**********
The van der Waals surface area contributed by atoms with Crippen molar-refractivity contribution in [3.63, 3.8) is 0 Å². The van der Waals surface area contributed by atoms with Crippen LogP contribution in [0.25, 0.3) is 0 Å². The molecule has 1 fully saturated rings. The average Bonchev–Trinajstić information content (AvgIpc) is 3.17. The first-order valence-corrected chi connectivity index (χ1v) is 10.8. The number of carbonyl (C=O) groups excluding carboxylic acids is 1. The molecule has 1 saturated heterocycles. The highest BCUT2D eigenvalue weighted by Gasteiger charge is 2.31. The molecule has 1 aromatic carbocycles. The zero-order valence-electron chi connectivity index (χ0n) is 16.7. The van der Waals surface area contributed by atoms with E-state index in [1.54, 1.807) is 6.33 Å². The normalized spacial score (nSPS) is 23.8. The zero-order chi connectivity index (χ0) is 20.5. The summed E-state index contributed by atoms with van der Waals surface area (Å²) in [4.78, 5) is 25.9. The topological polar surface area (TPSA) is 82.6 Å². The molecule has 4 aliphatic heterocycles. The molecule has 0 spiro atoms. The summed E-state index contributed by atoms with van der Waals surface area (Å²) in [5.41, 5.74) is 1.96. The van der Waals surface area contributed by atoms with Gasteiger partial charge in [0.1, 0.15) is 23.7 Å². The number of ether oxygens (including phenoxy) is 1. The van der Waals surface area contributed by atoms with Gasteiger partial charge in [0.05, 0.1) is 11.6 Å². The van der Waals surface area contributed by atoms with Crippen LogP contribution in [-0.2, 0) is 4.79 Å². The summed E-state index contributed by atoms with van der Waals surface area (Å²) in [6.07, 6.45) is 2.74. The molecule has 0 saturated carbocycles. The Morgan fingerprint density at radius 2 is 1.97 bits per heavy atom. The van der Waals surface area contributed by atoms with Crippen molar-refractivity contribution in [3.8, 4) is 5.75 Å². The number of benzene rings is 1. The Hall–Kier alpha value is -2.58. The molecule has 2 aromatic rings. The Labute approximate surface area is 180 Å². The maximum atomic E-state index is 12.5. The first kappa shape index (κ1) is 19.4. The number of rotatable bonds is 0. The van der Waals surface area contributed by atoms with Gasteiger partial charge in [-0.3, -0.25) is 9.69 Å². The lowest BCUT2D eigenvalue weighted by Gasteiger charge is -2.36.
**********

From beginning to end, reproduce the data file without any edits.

The van der Waals surface area contributed by atoms with Crippen molar-refractivity contribution in [3.63, 3.8) is 0 Å². The van der Waals surface area contributed by atoms with Crippen LogP contribution in [0.25, 0.3) is 0 Å². The molecule has 1 fully saturated rings. The average Bonchev–Trinajstić information content (AvgIpc) is 3.17. The first-order valence-corrected chi connectivity index (χ1v) is 10.8. The number of carbonyl (C=O) groups excluding carboxylic acids is 1. The molecule has 1 saturated heterocycles. The highest BCUT2D eigenvalue weighted by Gasteiger charge is 2.31. The molecule has 1 aromatic carbocycles. The zero-order valence-electron chi connectivity index (χ0n) is 16.7. The van der Waals surface area contributed by atoms with E-state index in [1.54, 1.807) is 6.33 Å². The normalized spacial score (nSPS) is 23.8. The zero-order chi connectivity index (χ0) is 20.5. The summed E-state index contributed by atoms with van der Waals surface area (Å²) in [4.78, 5) is 25.9. The topological polar surface area (TPSA) is 82.6 Å². The molecule has 4 aliphatic heterocycles. The molecule has 0 spiro atoms. The summed E-state index contributed by atoms with van der Waals surface area (Å²) in [5.41, 5.74) is 1.96. The van der Waals surface area contributed by atoms with Gasteiger partial charge in [0.1, 0.15) is 23.7 Å². The number of ether oxygens (including phenoxy) is 1. The van der Waals surface area contributed by atoms with Gasteiger partial charge in [0.05, 0.1) is 11.6 Å². The van der Waals surface area contributed by atoms with Crippen LogP contribution in [-0.2, 0) is 4.79 Å². The summed E-state index contributed by atoms with van der Waals surface area (Å²) in [6.07, 6.45) is 2.74. The molecule has 0 saturated carbocycles. The Morgan fingerprint density at radius 2 is 1.97 bits per heavy atom. The van der Waals surface area contributed by atoms with Crippen molar-refractivity contribution in [3.8, 4) is 5.75 Å². The number of benzene rings is 1. The Hall–Kier alpha value is -2.58. The molecule has 2 aromatic rings. The Labute approximate surface area is 180 Å². The maximum atomic E-state index is 12.5. The first kappa shape index (κ1) is 19.4. The number of rotatable bonds is 0. The van der Waals surface area contributed by atoms with Gasteiger partial charge in [-0.3, -0.25) is 9.69 Å². The lowest BCUT2D eigenvalue weighted by Gasteiger charge is -2.36.